Sandoval County

Public safety officials from across Sandoval County are seeking public input on strategies for minimizing the potential damage from natural disasters or other hazardous incidents that might strike communities within county limits.

The best ideas will be incorporated into the county’s five – year All Hazard Mitigation Plan, a critical document that must be drafted by December 2012.

“Mitigation planning is not how we respond to emergencies such as wildfires or floods, “ says David Bervin, Sandoval County’s Assistant Fire Chief for Emergency Management. “It’s what we as a community do to reduce the impact of such events before they happen.”

Under the Disaster Mitigation Act of 2000, local and tribal governments are required to develop and maintain a FEMA – approved hazard mitigation plan in order to be eligible for non – emergency federal hazard mitigation grants.

Public Input is Important

Hazard mitigation planning involves identifying and profiling the natural hazards most likely to occur in a community, assessing the region’s vulnerability to these hazards, and establishing goals, actions, and projects that mitigate the associated risks.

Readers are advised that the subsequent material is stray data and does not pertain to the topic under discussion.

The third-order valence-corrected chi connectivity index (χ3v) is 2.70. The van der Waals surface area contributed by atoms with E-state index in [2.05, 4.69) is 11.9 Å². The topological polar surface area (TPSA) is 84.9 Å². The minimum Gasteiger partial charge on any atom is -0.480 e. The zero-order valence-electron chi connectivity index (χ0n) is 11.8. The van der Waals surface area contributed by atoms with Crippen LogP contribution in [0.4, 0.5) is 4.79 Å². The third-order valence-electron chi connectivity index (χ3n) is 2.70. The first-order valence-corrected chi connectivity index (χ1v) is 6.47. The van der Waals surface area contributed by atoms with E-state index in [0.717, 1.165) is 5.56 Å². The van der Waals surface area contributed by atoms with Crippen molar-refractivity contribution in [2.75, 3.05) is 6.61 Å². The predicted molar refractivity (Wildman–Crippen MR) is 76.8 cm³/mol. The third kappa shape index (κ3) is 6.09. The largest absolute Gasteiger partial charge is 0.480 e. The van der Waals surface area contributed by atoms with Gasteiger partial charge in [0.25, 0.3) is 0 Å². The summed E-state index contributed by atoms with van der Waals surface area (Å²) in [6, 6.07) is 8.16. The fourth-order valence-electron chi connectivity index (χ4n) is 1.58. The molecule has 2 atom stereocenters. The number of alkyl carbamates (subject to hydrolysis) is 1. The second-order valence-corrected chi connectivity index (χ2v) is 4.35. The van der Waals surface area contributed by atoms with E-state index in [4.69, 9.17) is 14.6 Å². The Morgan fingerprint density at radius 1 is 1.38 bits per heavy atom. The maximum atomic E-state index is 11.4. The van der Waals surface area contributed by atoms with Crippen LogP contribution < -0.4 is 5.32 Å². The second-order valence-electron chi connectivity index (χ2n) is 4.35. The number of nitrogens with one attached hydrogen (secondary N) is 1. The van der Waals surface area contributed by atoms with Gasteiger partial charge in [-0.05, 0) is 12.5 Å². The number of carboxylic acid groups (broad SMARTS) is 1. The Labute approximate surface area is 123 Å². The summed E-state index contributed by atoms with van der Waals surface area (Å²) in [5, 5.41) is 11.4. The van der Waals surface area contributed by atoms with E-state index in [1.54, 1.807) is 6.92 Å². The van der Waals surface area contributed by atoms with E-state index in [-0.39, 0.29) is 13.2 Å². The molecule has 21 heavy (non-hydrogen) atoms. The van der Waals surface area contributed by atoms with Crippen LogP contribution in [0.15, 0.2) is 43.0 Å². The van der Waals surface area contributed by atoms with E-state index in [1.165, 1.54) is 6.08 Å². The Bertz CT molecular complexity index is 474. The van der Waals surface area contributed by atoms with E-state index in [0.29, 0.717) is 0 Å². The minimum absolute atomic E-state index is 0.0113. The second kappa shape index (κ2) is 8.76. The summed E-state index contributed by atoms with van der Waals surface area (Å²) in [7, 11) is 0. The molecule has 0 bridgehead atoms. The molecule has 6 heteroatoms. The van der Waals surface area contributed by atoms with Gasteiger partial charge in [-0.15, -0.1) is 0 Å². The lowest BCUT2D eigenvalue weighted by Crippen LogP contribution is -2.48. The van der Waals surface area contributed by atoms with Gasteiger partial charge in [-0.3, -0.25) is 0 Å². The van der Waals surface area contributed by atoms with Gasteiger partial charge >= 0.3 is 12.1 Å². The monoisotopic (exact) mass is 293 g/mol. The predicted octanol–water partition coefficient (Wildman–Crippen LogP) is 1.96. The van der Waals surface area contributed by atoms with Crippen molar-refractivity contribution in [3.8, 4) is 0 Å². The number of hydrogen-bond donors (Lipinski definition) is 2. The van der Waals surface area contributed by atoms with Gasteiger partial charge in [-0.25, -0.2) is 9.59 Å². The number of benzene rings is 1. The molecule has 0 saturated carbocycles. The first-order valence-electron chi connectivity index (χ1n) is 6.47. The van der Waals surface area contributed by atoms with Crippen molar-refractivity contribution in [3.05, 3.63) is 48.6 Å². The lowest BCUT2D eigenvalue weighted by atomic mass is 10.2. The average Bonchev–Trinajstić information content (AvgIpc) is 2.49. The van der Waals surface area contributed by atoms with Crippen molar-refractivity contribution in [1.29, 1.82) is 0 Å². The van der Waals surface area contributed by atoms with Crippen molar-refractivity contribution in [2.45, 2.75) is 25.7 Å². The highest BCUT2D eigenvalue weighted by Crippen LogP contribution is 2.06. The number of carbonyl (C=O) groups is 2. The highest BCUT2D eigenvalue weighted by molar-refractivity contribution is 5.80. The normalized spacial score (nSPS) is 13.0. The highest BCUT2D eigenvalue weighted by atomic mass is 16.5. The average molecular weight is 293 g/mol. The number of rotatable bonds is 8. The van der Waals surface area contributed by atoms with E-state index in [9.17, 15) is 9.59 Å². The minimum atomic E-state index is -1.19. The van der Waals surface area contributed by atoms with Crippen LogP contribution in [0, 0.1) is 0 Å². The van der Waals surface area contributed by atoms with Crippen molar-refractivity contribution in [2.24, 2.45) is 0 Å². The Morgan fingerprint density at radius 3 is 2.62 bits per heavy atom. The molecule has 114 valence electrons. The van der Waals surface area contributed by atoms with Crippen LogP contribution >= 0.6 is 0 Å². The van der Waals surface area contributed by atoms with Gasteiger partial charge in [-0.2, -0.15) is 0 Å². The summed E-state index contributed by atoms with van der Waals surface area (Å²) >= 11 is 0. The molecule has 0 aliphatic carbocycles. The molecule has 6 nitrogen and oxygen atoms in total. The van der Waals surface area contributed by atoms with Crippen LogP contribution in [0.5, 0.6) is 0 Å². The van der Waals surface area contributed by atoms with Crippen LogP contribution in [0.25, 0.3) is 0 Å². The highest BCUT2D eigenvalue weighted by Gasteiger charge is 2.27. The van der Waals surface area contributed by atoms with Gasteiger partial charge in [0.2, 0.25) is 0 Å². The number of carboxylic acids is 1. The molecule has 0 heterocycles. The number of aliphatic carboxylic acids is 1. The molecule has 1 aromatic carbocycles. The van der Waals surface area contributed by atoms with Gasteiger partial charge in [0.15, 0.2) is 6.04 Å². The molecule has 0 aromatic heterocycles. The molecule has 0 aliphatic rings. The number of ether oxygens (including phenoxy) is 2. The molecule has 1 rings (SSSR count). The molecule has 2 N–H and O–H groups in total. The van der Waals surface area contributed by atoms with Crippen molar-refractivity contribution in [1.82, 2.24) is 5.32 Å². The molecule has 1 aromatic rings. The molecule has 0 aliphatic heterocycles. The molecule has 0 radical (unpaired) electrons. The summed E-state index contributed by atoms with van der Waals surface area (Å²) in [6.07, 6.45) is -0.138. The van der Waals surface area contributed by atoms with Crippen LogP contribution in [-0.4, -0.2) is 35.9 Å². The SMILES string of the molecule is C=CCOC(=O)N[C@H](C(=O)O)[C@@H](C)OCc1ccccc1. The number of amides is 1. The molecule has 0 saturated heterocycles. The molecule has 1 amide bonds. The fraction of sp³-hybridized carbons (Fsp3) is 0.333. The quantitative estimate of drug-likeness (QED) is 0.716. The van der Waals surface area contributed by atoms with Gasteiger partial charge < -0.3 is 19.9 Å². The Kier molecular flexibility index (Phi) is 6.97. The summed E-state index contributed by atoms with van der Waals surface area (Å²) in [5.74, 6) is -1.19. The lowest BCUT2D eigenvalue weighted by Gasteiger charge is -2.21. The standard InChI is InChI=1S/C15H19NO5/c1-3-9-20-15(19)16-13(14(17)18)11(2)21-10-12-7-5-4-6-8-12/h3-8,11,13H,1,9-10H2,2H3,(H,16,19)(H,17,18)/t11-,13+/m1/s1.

All county residents are encouraged to contact public safety officials with ideas for how their communities can better prepare for any potential disaster.

“Public input is very important to this process,” Chief Bervin says. “We can’t assume that public officials have all the answers.”

The Sandoval County Fire Department is leading the multi-jurisdictional effort to develop a hazard mitigation plan for all communities within the county’s limits. In addition to the county fire department, the planning team includes representatives from:

  • The Southern Sandoval County Arroyo Flood Control Authority
  • City of Rio Rancho
  • The Town of Bernalillo and Cochiti Lake
  • The Villages of Corrales, Cuba, Jemez Springs and San Ysidro
  • The Cochiti, Jemez, San Felipe, Sandia, Santa Ana, Santo Domingo and Zia Pueblos.

Other local, state and federal agencies also will have input into the plan. The planning team will address the following elements:

  • Natural hazards that may impact or have impacted the community.
  • Profiles of the most relevant hazards
  • Vulnerability assessments to the identified hazards
  • Goals and objectives for hazard risk reduction/elimination
  • Mitigation actions/projects to achieve the stated goals and objectives 
  • Plan maintenance strategy for the next 5-years.

An updated draft of the plan is expected in December 2012. For additional information, please visit or contact David A. Bervin, Sandoval County Fire Department at